Navigating differences between classroom Spanish and “real-world” Spanish

As you start to encounter Spanish in the real world, you will quickly find out that the Spanish you hear in the real world often sounds quite different than the Spanish you hear in the classroom.

Native Spanish speakers in the real world rarely speak as clearly as speakers you are likely used to hearing in a classroom setting. For example, it’s is very common to hear some Spanish speakers pronounce certain consonants very softly.

Listen to the following example that illustrates the differences between a standard “S” sound and a much softer “S” sound that is commonly heard in certain regions:

The first time I encountered this tendency it drove me absolutely nuts. But eventually I learned to how to listen for these kinds of pronunciation.

How to fix it:

The are few real fixes for learning all of the nuances of oral Spanish in the real world beyond spending time trying to converse with native speakers. Speaking to someone in real-time forces you to listen more attentively as you need to understand everything the person is saying to be able to respond to them.

Depending on where you live, you may be able to attended Spanish-speaking events held in your town or city. This is a great idea for many reasons: you will be able to learn something new, immerse yourself in the culture of Spanish-speaking countries, meet like-minded people, and practice speaking and listening with native-speakers or fellow learners.

Such events are a lot of fun and they are quite often relatively cheap or even free.

If you are intimidated by the idea of trying to talk with native speakers, you can try speaking with fellow learners first. They may be easier to understand, and will help you get started with speaking practice.

Not enough emphasis on active listening

People will often suggest listening to Spanish language music or watching Spanish TV shows to help you improve your listening comprehension. In my opinion, this not a good way to improve your listening comprehension in Spanish unless you are already pretty advanced.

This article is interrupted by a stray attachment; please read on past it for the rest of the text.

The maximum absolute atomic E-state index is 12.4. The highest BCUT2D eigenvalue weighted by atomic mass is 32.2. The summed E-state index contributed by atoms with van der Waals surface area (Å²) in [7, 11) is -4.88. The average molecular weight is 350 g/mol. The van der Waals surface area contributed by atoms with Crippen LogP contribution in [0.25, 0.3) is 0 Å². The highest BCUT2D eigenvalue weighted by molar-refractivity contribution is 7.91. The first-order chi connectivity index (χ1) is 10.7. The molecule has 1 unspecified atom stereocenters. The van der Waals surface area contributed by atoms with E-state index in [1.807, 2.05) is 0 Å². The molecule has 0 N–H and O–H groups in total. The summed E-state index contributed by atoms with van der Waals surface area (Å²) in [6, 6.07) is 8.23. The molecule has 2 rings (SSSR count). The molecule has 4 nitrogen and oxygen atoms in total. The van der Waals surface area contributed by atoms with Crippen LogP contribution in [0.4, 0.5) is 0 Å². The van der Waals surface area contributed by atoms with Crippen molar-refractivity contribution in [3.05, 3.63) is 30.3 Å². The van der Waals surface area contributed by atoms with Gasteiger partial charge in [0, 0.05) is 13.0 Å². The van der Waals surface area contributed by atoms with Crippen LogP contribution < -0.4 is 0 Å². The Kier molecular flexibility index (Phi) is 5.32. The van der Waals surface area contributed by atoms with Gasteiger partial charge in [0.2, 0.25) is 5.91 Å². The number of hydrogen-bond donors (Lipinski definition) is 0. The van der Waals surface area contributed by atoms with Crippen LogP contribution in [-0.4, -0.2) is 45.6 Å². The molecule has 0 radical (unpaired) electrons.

Passive listening – simply listening to lots of Spanish in the background without understanding it – won’t do much to improve your comprehension. I love Chinese Kung Fu movies and I have probably watched hundreds of movies in Chinese, but to date I am still not able to speak or understand any Chinese.

To improve your listening comprehension, you must focus on active listening – meaning that you need to actively test yourself to ensure accurate comprehension of what you hear.

To do this you’ll need access to a written transcript to in order to check the accuracy of your comprehension.

Listening for accurate comprehension usually requires listening to the same material over and over a few times until you can clearly pick out all of the words and phrases being used.

Watching movies doesn’t work well for this exercise since you usually do not have access to a written transcript for the movie and it is inconvenient to stop and rewind a movie after every sentence.  

That’s why I recommend using short audio clips that are easy to listen to and rewind as many times as needed.  Use small audio clips (1 minute or less) that can be digested in one sitting.

You can check out our list of free podcasts here our check out our complete One Month Spanish course loaded with audio files and interactive transcripts specifically designed to help you master listening comprehension in Spanish.